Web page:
During 12 years of research in Yellowstone, the Craighead twins, Frank and John, pioneered modern radio-collaring techniques for wildlife research. "When releasing grizzlies," Frank once advised, "point them away from you." | Photo by the Craighead Institute
The most enduring footage of Frank and John Craighead comes from a 1967 National Geographic documentary, a scene in which a tranquilized grizzly regains consciousness just as the brothers are taking his measurements. They dive into their station wagon and slam the doors just before the bear—itself the size of a small hatchback—flops onto the hood, howling in fury. It's a classic sequence in adventure filmmaking, and the chiseled, rugged, and good-humored Craighead twins make the perfect protagonists.
Between 1959 and '71, the Maryland-born Ph.D.s trapped and examined dozens of Yellowstone bears each summer, sometimes tracking them for days, even following a handful into their dens. The Craigheads were the first to hypothesize that snowfall plays a role in the onset of hibernation, the first to thoroughly document the grizzly bear's home range and diet, the first to provide solid population estimates, and the first to determine that the grizzly's chief cause of death was human contact.
When National Park Service officials called for the closure of Yellowstone's open garbage pits in the late 1960s, the Craigheads cautioned that the dumps should be shut down gradually, over a period of a decade. More than half of the park's bears fed at the dumps, they warned, and bears accustomed to human food would seek it out in the park's populated areas. Park managers countered that delaying closures might habituate a new generation of bears to feeding at the dumps. After the brothers went public with their argument, park officials added a clause to the Craigheads' annual research agreement, mandating that any published work first get NPS approval. Rather than bow to the pressure, the Craigheads decided to sever ties with the Park Service.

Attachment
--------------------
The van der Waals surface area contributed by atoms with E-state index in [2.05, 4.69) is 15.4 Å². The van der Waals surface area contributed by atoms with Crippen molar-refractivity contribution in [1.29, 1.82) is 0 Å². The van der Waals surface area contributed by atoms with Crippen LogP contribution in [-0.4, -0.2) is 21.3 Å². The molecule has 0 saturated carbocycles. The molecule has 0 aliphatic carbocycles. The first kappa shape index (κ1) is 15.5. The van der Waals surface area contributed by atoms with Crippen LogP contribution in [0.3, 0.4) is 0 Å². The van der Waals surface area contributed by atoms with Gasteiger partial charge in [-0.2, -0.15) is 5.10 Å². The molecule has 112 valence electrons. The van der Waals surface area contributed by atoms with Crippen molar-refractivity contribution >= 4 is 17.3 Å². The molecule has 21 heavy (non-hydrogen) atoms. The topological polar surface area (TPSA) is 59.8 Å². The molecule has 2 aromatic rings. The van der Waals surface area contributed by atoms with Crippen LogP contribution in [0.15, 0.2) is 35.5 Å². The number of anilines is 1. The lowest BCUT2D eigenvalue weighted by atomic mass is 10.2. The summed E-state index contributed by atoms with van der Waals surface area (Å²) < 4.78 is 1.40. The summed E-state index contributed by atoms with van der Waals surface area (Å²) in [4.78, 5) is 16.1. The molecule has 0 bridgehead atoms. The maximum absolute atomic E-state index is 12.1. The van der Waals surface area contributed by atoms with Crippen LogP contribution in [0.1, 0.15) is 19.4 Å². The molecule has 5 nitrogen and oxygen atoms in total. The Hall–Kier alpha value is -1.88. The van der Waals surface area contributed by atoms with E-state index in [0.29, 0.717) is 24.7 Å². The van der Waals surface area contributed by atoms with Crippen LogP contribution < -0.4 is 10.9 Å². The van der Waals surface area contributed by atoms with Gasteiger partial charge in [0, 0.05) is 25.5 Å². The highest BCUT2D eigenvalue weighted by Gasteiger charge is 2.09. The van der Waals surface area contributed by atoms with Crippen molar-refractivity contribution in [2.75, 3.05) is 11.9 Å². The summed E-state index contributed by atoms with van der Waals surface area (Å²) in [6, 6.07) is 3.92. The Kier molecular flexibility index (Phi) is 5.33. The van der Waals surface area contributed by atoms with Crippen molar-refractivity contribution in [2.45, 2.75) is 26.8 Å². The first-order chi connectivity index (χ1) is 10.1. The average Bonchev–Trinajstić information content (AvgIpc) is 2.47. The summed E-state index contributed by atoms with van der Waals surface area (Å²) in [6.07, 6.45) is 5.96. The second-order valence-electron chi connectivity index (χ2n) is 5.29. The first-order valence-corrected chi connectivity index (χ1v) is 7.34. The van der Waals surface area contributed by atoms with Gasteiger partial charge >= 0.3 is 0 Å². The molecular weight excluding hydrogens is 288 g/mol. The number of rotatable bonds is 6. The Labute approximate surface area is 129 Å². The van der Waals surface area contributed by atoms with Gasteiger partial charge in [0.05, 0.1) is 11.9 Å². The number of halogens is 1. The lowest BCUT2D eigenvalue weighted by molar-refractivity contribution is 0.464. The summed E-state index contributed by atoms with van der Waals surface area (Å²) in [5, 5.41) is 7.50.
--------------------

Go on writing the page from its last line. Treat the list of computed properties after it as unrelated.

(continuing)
Frank Craighead died in Jackson, Wyoming, in 2001, following four decades as a professor, author, and wildlife advocate. John also continued publishing scholarly work and now lives in Missoula, where the University of Montana sponsors a wildlife biology chair in his name. Frank's son, Lance, runs the Bozeman-based Craighead Institute, sponsoring research and conservation projects for bears and other species across the West. —Brian Kevin